By analyzing the aspects related to the variations in the extraction parameters, it is possible to compare the results with the studies of Santos et al., (2012) and Santos et al., (2013). In their research, they varied the conditions of temperature, pressure and CO2 density and obtained proportionally higher yields with the progressive increase in these parameters.

The importance of the aspects evaluated by gas chromatography and by analysis of its resulting profile shows the nutritional and functional relevance of the consumption of this Amazonian fruit and the possibilities of applications in several industrial segments, being guided, among other aspects, by its great presence of fatty acids compared to other Amazonian oleaginous plants (Santos et al., 2012; Oliveira et al., 2017).

The relevance of the presence of these compounds and their proportional relations reinforce the potentialities of this oil. Oleic (ω-9) and linoleic (ω-6 ) acids are part of the modulatory components of the immune system and of the organic responses to inflammatory processes (Montillet et al., 2013). These compounds are important to living beings, due to the structural role of cell membranes and for being a source of metabolic energy (da Costa et al., 2017).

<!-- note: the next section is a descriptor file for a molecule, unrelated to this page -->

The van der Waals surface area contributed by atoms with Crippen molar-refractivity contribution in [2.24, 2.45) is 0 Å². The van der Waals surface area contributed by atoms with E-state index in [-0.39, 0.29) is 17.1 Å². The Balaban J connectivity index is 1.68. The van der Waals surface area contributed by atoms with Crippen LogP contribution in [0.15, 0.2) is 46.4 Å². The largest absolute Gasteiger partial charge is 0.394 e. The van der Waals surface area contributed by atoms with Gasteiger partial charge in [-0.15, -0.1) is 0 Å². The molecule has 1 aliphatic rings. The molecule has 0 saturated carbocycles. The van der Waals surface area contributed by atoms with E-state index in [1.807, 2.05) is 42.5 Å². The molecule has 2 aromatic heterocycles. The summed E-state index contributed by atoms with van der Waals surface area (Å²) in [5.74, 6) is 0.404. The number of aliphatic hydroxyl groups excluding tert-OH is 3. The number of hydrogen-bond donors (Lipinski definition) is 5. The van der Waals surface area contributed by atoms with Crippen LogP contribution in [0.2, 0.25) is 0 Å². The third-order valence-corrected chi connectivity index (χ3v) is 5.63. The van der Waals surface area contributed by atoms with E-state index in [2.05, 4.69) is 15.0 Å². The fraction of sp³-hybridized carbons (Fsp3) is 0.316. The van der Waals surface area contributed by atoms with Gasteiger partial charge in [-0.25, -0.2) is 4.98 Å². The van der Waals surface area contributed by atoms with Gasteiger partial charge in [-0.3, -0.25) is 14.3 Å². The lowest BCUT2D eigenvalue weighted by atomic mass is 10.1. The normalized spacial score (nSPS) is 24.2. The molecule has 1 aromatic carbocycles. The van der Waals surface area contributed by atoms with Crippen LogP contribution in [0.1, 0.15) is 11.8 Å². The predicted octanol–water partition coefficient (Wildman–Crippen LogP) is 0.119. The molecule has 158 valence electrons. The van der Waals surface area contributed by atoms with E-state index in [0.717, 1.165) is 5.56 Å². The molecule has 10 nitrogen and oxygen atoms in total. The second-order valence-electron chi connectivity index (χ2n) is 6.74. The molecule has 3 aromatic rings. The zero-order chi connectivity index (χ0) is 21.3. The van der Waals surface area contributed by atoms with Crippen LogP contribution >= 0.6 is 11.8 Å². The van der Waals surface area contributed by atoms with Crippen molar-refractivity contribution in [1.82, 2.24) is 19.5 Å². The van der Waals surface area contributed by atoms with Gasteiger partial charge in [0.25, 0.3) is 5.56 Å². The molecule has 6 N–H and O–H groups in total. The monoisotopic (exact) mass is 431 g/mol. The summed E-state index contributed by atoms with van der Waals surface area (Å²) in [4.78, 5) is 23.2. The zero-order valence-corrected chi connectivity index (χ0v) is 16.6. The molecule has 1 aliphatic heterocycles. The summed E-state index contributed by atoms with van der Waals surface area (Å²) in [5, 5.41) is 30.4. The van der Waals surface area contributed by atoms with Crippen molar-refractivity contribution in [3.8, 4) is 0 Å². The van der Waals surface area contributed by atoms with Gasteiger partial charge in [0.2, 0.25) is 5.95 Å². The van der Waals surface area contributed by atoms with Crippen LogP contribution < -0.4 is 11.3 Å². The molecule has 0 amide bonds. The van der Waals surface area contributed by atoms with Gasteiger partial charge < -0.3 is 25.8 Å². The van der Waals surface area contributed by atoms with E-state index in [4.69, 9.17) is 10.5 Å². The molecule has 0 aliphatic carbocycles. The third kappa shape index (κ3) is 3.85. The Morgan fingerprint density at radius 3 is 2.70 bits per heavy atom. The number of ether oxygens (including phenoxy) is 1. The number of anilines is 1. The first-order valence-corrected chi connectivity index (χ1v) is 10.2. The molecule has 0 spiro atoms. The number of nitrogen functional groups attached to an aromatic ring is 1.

ω-6 and ω-3 ratios influence the metabolism of eicosanoids, gene expression and intercellular communication. These two classes are metabolically different and have opposite physiological functions; thus, nutritional balance is important to achieve homeostasis and normal development of the organism. A diet with ω-6 and ω-3 is essential for proper metabolism of the human body functions, and aids in preventing cardiovascular and chronic degenerative diseases (Gupta and Prakash, 2014; Sales-Campos et al., 2013).

3.4. Functional qualityTOP

The prevalence of essential fatty acids and nutritional properties includes functions in the prevention of pathological diseases, which characterize the bacaba fruits as functional food, since their indexes are related to organic functions. The results showed that the ratio of polyunsaturated/saturated fatty acids was 0.43. The atherogenicity index (AI) of the oil was 0.30, the thrombogenicity index (TI) was 0.67 and the hypocholesterolemic/hypercholesterolemic ratio (H/H) found was 3.32.

The ratio of polyunsaturated/saturated fatty acids is considered a highly relevant factor for ­vegetable oils, and expresses the lipid functionality of the material and the potentiality of the oil. When observed under the nutritional and ­functional perspective in the different phases of life, this ratio is related to the development of nerve cells, neurons and glial cells in the intrauterine phase, and later, its effects can be seen in several physiological ­processes, including the prevention and treatment of cardiovascular diseases, arteriosclerosis, thrombosis, hypertriglyceridemia, hypertension, diabetes, arthritis and cancer (Gupta and Prakash, 2014).